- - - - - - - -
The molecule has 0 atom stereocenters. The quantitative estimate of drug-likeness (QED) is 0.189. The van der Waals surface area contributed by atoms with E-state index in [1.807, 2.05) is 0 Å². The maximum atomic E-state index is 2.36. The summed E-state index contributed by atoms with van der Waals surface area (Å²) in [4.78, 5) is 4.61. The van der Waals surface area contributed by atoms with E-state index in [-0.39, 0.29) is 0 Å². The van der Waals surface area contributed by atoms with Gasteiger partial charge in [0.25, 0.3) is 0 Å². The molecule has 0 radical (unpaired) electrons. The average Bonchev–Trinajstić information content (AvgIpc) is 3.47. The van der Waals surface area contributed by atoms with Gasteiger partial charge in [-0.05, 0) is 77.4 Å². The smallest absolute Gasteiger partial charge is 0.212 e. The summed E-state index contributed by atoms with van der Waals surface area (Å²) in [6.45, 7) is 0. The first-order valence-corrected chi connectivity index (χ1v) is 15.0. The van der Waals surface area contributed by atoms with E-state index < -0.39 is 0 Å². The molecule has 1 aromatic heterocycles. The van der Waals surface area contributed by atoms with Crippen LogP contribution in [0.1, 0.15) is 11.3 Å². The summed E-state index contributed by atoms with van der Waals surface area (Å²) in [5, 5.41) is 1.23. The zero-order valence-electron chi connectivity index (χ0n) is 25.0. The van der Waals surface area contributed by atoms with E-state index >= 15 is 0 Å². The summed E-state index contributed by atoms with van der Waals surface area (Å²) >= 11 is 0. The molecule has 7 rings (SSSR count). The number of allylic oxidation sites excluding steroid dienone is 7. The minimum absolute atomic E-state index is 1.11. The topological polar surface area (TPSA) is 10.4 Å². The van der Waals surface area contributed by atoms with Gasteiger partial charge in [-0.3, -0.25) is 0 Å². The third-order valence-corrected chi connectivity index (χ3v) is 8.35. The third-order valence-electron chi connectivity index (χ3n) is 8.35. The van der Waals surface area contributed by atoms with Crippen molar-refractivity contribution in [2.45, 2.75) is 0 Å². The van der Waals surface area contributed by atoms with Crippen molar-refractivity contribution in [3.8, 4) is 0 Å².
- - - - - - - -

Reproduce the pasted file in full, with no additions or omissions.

The molecule has 0 atom stereocenters. The quantitative estimate of drug-likeness (QED) is 0.189. The van der Waals surface area contributed by atoms with E-state index in [1.807, 2.05) is 0 Å². The maximum atomic E-state index is 2.36. The summed E-state index contributed by atoms with van der Waals surface area (Å²) in [4.78, 5) is 4.61. The van der Waals surface area contributed by atoms with E-state index in [-0.39, 0.29) is 0 Å². The van der Waals surface area contributed by atoms with Gasteiger partial charge in [0.25, 0.3) is 0 Å². The molecule has 0 radical (unpaired) electrons. The average Bonchev–Trinajstić information content (AvgIpc) is 3.47. The van der Waals surface area contributed by atoms with Gasteiger partial charge in [-0.05, 0) is 77.4 Å². The smallest absolute Gasteiger partial charge is 0.212 e. The summed E-state index contributed by atoms with van der Waals surface area (Å²) in [6.45, 7) is 0. The first-order valence-corrected chi connectivity index (χ1v) is 15.0. The van der Waals surface area contributed by atoms with E-state index < -0.39 is 0 Å². The molecule has 1 aromatic heterocycles. The van der Waals surface area contributed by atoms with Crippen LogP contribution in [0.1, 0.15) is 11.3 Å². The summed E-state index contributed by atoms with van der Waals surface area (Å²) in [5, 5.41) is 1.23. The zero-order valence-electron chi connectivity index (χ0n) is 25.0. The van der Waals surface area contributed by atoms with E-state index >= 15 is 0 Å². The summed E-state index contributed by atoms with van der Waals surface area (Å²) >= 11 is 0. The molecule has 7 rings (SSSR count). The number of allylic oxidation sites excluding steroid dienone is 7. The minimum absolute atomic E-state index is 1.11. The topological polar surface area (TPSA) is 10.4 Å². The van der Waals surface area contributed by atoms with Gasteiger partial charge in [-0.3, -0.25) is 0 Å². The third-order valence-corrected chi connectivity index (χ3v) is 8.35. The third-order valence-electron chi connectivity index (χ3n) is 8.35. The van der Waals surface area contributed by atoms with Crippen molar-refractivity contribution in [2.45, 2.75) is 0 Å². The van der Waals surface area contributed by atoms with Crippen molar-refractivity contribution in [3.8, 4) is 0 Å².